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Members of the church were later called "Latter Day Saints", or "Mormons", and in 1838, Smith announced a revelation that renamed the church as the Church of Jesus Christ of Latter Day Saints.
In 1831, Smith and his followers moved west, planning to build a communalistic American Zion.
His teachings include unique views about the nature of God, cosmology, family structures, political organization, and religious collectivism.
His followers regard him as a prophet comparable to Moses and Elijah, and several religious denominations consider themselves the continuation of the church he organized, including The Church of Jesus Christ of Latter-day Saints and the Community of Christ.
Later that year, when Smith promised to abandon treasure seeking, Hale offered to let the couple live on his property in Harmony and help Smith get started in business.
This time, he said he successfully retrieved the plates.
(December 23, 1805 – June 27, 1844) was an American religious leader and founder of Mormonism and the Latter Day Saint movement.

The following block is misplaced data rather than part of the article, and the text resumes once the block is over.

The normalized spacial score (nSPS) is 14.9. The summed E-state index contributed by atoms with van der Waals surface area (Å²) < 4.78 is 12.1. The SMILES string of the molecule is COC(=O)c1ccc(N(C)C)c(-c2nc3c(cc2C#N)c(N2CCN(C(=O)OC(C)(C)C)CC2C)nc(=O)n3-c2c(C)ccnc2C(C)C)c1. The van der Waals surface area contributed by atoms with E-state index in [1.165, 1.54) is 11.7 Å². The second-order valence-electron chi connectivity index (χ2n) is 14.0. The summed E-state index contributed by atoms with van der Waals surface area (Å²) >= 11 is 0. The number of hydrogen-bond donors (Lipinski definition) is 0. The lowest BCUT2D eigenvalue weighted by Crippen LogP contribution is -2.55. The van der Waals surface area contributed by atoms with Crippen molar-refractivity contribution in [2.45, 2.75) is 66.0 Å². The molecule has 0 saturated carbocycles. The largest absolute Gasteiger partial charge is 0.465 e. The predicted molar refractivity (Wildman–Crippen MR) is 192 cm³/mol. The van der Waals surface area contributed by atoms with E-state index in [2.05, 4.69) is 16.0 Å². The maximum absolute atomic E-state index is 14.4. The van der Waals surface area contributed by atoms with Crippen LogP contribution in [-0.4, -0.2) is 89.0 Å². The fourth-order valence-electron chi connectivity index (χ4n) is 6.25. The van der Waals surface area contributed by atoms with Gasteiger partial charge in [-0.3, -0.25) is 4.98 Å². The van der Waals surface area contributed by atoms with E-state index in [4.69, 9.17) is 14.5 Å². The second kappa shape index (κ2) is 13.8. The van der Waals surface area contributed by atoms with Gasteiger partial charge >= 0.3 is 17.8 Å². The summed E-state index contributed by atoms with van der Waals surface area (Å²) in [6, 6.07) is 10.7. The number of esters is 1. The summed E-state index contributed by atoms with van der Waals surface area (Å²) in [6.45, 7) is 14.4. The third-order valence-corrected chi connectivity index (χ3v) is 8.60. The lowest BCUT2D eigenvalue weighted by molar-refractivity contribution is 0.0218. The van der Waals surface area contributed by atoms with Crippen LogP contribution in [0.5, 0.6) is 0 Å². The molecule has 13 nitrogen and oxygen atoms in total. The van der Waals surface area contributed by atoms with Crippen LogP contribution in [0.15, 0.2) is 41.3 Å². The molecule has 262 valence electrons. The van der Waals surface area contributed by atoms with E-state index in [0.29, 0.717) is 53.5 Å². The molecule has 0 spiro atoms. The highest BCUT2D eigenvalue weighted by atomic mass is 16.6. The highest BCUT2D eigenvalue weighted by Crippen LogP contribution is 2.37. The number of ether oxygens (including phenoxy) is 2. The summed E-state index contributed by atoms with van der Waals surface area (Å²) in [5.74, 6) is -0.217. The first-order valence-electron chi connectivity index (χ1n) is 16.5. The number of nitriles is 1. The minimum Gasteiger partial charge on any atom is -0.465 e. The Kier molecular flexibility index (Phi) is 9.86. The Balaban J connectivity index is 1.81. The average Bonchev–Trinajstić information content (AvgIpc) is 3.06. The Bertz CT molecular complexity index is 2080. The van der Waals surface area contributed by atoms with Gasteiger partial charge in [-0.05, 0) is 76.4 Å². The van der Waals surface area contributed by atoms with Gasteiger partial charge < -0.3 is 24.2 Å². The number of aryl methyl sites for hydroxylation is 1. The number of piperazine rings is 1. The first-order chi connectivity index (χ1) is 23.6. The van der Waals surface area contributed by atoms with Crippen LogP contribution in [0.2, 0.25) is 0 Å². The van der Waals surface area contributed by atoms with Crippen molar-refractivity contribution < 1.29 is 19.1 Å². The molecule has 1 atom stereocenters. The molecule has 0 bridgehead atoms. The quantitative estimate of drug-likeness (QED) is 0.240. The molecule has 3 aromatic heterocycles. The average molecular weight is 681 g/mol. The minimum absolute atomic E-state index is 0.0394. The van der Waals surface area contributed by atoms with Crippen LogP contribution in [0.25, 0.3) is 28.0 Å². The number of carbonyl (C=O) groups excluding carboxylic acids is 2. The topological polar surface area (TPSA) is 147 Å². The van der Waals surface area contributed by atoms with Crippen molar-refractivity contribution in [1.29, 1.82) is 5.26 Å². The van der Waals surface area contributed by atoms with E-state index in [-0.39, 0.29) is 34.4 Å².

When he was twenty-four, Smith published the Book of Mormon.He said the angel commanded him not to show the plates to anyone else, but to translate them and publish their translation.Smith said the translation was a religious record of indigenous Americans.By the time of his death fourteen years later, he had attracted tens of thousands of followers and founded a religious culture that continues to the present. By 1817, he had moved with his family to what became known as the burned-over district of western New York, an area of intense religious revivalism during the Second Great Awakening.According to Smith, he experienced a series of visions, including one in which he saw "two personages" (presumably God the Father and Jesus Christ) and others in which an angel directed him to a buried book of golden plates inscribed with a Judeo-Christian history of an ancient American civilization.In February 1828, Martin Harris arrived to assist Smith by transcribing his dictation.